But these properties are enough to define the dot product! Since \begin{align} |{\bf v}+{\bf w}|^2 &= D({\bf v}+{\bf w},{\bf v}+{\bf w}) \\ &= D({\bf v}+{\bf w},{\bf v})+D({\bf v}+{\bf w},{\bf w}) \\ &= D({\bf v},{\bf v})+D({\bf w},{\bf v})+D({\bf v},{\bf w})+D({\bf w},{\bf w})\\ &= D({\bf v},{\bf v})+2D({\bf v},{\bf w})+D({\bf w},{\bf w}) \\ &= |{\bf v}|^2+|{\bf w}|^2+2D({\bf v},{\bf w}) \end{align} then we can simply set $D({\bf v},{\bf w}) = {1\over2} \bigl(|{\bf v}+{\bf w}|^2-|{\bf v}|^2-|{\bf w}|^2\bigr)$. A little arithmetic should convince you that this gives the usual formula for the dot product.

While the specific properties for the cross product aren't precisely the same, the core concept is: it's the only function that satisfies a fairly natural set of conditions. But there's one broad catch with the cross-product — two, actually, though they're related. One is that the fact that the cross product takes two vectors and produces a third is an artifact of $3$-dimensional space; in general the operation that the cross-product represents (orthogonality) can be formalized in $n$ dimensions either as a function from $(n-1)$ vectors to a single result or as a function from $2$ vectors that produces a 2-form, essentially a $n(n-1)/2$-dimensional object; coincidentally when $n=3$ this means that the cross-product has the 'vector$\times$vector$\rightarrow$vector' nature that we were looking for. (Note that in $2$ dimensions the natural 'orthogonality' operation is essentially a function from one vector to one vector — it takes the vector $(x,y)$ to the vector $(y,-x)$!) The other catch is lurking in the description of the cross product as a 2-form; it turns out that this isn't quite the same thing as a vector! Instead it's essentially a covector - that is, a linear function from vectors to numbers (note that if you 'curry' the dot-product function $D$ above and consider the function $D_{\bf w}$ such that $D_{\bf w}({\bf v}) = D({\bf v},{\bf w})$, then the resulting object $D_{\bf w}$ is a covector). For most purposes we can treat covectors as just vectors, but not uniformly; the most important consequence of this is one that computer graphics developers have long been familiar with: normals don't transform the same way vectors do! In other words, if we have ${\bf u} = {\bf v}\times{\bf w}$, then for a transform $Q$ it's not (necessarily) the case that the cross product of transformed vectors $(Q{\bf v})\times(Q{\bf w})$ is the transformed result $Q{\bf u}$; instead it's the result ${\bf u}$ transformed by the so-called adjoint of $Q$ (roughly, the inverse of $Q$, with a few caveats). For more background on the details of this, I'd suggest looking into exterior algebra, geometric algebra, and in general the theory of linear forms.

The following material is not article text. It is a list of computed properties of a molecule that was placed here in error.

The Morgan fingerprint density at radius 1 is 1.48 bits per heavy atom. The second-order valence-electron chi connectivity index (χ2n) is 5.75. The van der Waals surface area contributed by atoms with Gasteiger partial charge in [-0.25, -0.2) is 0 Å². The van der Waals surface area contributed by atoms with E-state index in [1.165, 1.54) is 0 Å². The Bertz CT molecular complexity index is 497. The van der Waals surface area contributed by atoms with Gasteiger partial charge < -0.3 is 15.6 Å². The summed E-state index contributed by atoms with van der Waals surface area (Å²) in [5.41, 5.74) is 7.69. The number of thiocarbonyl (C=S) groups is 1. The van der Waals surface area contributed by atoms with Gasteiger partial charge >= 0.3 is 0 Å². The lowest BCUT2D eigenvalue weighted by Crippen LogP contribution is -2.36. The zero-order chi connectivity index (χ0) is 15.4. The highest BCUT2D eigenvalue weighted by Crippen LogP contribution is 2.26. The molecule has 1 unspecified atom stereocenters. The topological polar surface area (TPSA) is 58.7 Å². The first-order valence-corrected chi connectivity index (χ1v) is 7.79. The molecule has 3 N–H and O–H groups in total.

ADDED: Having spent some more time thinking about this over lunch, I think the most natural approach to understanding where the cross product 'comes from' is through the so-called volume form: a function $V({\bf u}, {\bf v}, {\bf w})$ from three vectors to a number that returns the (signed) volume of the rhomboid spanned by ${\bf u}$, ${\bf v}$, and ${\bf w}$. (This is also the determinant of the matrix with ${\bf u}$, ${\bf v}$, and ${\bf w}$ as its columns, but that's a whole different story...) Specifically, there are two key facts:

1. Given a basis and given some linear function $f({\bf v})$ from vectors to numbers (remember that linear means that $f({\bf v}+{\bf w}) = f({\bf v})+f({\bf w})$ and $f(a{\bf v}) = af({\bf v})$, we can write down a vector ${\bf u}$ such that $f()$ is the same as the covector $D_{\bf u}$ (that is, we have $f({\bf v}) = D({\bf u}, {\bf v})$ for all ${\bf v}$). To see this, let the basis be $(\vec{e}_{\bf x}, \vec{e}_{\bf y}, \vec{e}_{\bf z})$; now let $u_{\bf x} = f(\vec{e}_{\bf x})$, and similarly for $u_{\bf y}$ and $u_{\bf z}$, and define ${\bf u} = (u_{\bf x},u_{\bf y},u_{\bf z})$ (in the basis we were provided). Obviously $f()$ and $D_{\bf u}$ agree on the three basis vectors, and so by linearity (remember, we explicitly said that $f$ was linear, and $D_{\bf u}$ is linear because the dot product is) they agree everywhere.